The line was built by the Highland Railway to counter competing plans, such as extending the Invergarry and Fort Augustus Railway north to Inverness (provided a good route from Glasgow controlled by the North British Railway) and another plan for a line extending the Great North of Scotland Railway from Boat of Garten to Inverness by a similar route.
|08/07/1892||Inverness and Aviemore Direct Railway (Highland Railway)|
Aviemore to Carrbridge opened.
|19/07/1897||Inverness and Aviemore Direct Railway (Highland Railway)|
Carrbridge to Daviot opened. This section includes the Aultnaslanach Viaduct, the only timber railway viaduct left in Scotland.
|01/11/1898||Inverness and Aviemore Direct Railway (Highland Railway)|
Daviot to Inverness, Millburn Junction, opened.
|18/06/1914||Inverness and Aviemore Direct Railway (Highland Railway)|
Bridge collapse at Baddengorm Burn Bridge (by Carrbridge). Train crashes due to missing bridge.
|08/09/2002||Inverness and Nairn RailwayInverness and Aviemore Direct Railway (Highland Railway)|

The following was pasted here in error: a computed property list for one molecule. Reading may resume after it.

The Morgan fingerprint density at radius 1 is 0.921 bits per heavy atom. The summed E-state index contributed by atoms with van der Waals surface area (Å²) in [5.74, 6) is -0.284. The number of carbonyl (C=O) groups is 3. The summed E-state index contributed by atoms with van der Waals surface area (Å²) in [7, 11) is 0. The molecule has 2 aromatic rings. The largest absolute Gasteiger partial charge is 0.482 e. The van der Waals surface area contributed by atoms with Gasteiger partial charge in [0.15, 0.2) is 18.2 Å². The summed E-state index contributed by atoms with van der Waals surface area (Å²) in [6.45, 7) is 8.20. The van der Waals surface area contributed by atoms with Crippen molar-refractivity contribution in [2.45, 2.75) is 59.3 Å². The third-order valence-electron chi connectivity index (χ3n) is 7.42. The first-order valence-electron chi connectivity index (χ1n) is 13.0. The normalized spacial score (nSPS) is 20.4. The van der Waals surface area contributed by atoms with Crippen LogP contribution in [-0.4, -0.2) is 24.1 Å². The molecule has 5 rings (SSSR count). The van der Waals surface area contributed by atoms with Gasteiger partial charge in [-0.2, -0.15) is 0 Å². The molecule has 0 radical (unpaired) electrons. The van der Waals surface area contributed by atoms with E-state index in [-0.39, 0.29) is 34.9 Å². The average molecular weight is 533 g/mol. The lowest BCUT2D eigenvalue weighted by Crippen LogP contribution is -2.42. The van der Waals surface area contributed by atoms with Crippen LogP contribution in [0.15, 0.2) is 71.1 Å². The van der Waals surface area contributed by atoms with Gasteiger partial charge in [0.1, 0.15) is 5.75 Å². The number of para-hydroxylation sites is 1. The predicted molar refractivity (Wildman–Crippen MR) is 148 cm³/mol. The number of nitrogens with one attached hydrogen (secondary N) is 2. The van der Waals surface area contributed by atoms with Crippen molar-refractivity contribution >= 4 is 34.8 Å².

Blocked by flood-water.
These locations are along the line.
This is a three platform station, formerly with a bay at the north end on the west side. The station was rebuilt and enlarged when Aviemore became a junction on the opening of the Direct Line to Inverness via Carrbridge. The name Aviemore is from Gaelic, 'An Aghaidh Mhòr' - The big (mountain) face.
Construction of two signal boxes, a north and a south, began here in 1898 but the construction was abandoned. The site may have been considered for a station, not just a loop.
This is a two platform station with a passing loop. The main station building, waiting room and footbridge remain. The main building is timber and, in common with many Highland Railway stations, 'H' shaped in plan. At its north end the building is built out with a small glazed porch, dating from the resignalling of 1957. Platforms are linked by a lattice footbridge. There is a small car park. ...More details
This was a two platform station. The platforms remain, a loop, closed modern signal box and railway cottages.
This distillery opened with the Inverness and Aviemore Direct Railway (Highland Railway) in 1897. The distillery was rail served, it is on the west side of the line.
This was a two platform station. The station building still stands on the site of the southbound platform, there is a passing loop and much of the former platforms. The station building had a private waiting room for Mackintosh of Moy Hall.
This junction is east of Inverness station and is where the routes to Aberdeen and Perth divide. The Perth route initially travels north before swinging over the Aberdeen route to gain some height before turning south.